TRENT BAGNALL: Innovation needs structured tactics

Prime Minister Malcolm Turnbull’s insightful words need to be heeded. Picture: Nic WalkerIN his recent acceptance speech, our new Prime Minister quipped, ‘‘’s future is agile, innovative and creative. We can’t be defensive, we can’t future-proof ourselves’’. While the first sentence got the headlines perhaps the most insightful statement is that ‘‘we can’t future-proof ourselves’’ This statement is a direct challenge to government and importantly to corporate innovation in .

There are unsurprisingly not many good examples of n companies disrupting themselves, primarily because it sounds like a counter-intuitive thing to do.

In reality, most corporate innovation programs either produce little or are slow and expensive to run. It is important for leaders to recognise this and often the best approach is not to use brute force for change from above.

If you don’t have skills in starting, it makes sense to use organisations that can produce innovation cheaply and quickly. These include technology startups whose single aim is to disrupt existing businesses by executing their business plans, as Malcolm Turnbull states, in an agile, innovative and creative way. But where do you find these startups? Entrepreneurs have been good at hiding. Recently, the rise of co-working spaces, incubators, meet-ups and accelerators means that corporates can now engage with startup talent more easily. It makes sense for startups to get together with corporates who can help them scale. Once you have found them, though, it’s simply not good enough to have a cup of coffee and suggest they meet the management team someday. Corporates need to ensure they have a structured program that can bring innovation into the organisation and has capacity to look at a wide range of ideas and startups that could add value to your customers.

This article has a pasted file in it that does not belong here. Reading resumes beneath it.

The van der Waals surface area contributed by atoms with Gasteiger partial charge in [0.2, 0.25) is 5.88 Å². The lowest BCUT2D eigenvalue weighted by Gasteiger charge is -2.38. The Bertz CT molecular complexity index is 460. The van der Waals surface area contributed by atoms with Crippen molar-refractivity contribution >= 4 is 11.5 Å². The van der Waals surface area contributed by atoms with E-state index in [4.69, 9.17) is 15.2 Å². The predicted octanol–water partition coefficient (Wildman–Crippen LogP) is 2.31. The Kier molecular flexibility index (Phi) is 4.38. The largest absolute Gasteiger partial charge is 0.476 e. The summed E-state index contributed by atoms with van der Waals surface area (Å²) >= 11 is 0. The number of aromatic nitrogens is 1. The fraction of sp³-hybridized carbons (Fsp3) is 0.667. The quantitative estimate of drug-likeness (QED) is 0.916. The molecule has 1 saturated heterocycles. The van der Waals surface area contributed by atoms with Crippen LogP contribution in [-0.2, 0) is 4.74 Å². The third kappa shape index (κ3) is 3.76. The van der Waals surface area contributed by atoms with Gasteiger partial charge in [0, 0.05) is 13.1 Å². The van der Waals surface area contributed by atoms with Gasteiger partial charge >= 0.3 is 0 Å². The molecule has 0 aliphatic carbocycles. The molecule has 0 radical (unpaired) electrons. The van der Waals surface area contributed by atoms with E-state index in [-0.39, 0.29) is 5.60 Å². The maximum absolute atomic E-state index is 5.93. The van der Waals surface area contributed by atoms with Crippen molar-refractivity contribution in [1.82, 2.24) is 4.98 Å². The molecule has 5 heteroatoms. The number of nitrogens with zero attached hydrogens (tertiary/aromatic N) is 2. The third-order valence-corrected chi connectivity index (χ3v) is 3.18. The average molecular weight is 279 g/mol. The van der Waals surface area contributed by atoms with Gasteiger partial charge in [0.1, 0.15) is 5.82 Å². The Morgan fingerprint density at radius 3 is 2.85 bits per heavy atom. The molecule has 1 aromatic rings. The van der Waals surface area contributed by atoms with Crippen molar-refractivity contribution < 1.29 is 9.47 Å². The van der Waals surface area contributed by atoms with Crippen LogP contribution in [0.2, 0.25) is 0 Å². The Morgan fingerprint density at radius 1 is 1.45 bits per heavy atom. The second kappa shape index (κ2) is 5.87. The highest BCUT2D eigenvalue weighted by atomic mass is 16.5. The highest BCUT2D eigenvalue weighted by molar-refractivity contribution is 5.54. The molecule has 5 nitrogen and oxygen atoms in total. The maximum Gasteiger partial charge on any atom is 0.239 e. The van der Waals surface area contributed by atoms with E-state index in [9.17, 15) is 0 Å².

So what factors lead to a successful innovation program?

Culture: 27 per cent of n corporates think they are highly innovative, however only 13 per cent think is highly innovative! Unless you have a strong culture of innovation, your company is at risk of disruption. Google is good at innovation because it was born with a culture that allows innovation to thrive within. If you do not have this, it is important to first recognise this – potentially bring in some innovation talent and, importantly, work closely with external startups in your market.

KPIs: Management, particularly middle management, have to be allowed to participate in innovation projects and also be incentivised to do so. Even though employees see the importance of adopting innovation, if they are not incentivised to do so, it just looks like more work.

Framework: All employees need to understand the company’s innovation frameworks. There needs to be a structured program and approach to innovation. How does the company go from idea, problem testing and customer validation, through prototyping and on to market testing? Is it coherent and do employees understand how it works?

Vocabulary: We see a lot of innovation projects run by an internal ‘‘cool kids’ club’’. The majority of the employees of the business not only do not understand why we are doing these projects, they do not understand the language the innovation team is using. There are many acronyms in innovation so it is important to demystify how the company talks about innovation.

As the Prime Minister suggests: ‘‘We have to recognise that the disruption that we see driven by technology, the volatility in change is our friend if we are agile and smart enough to take advantage of it.’’

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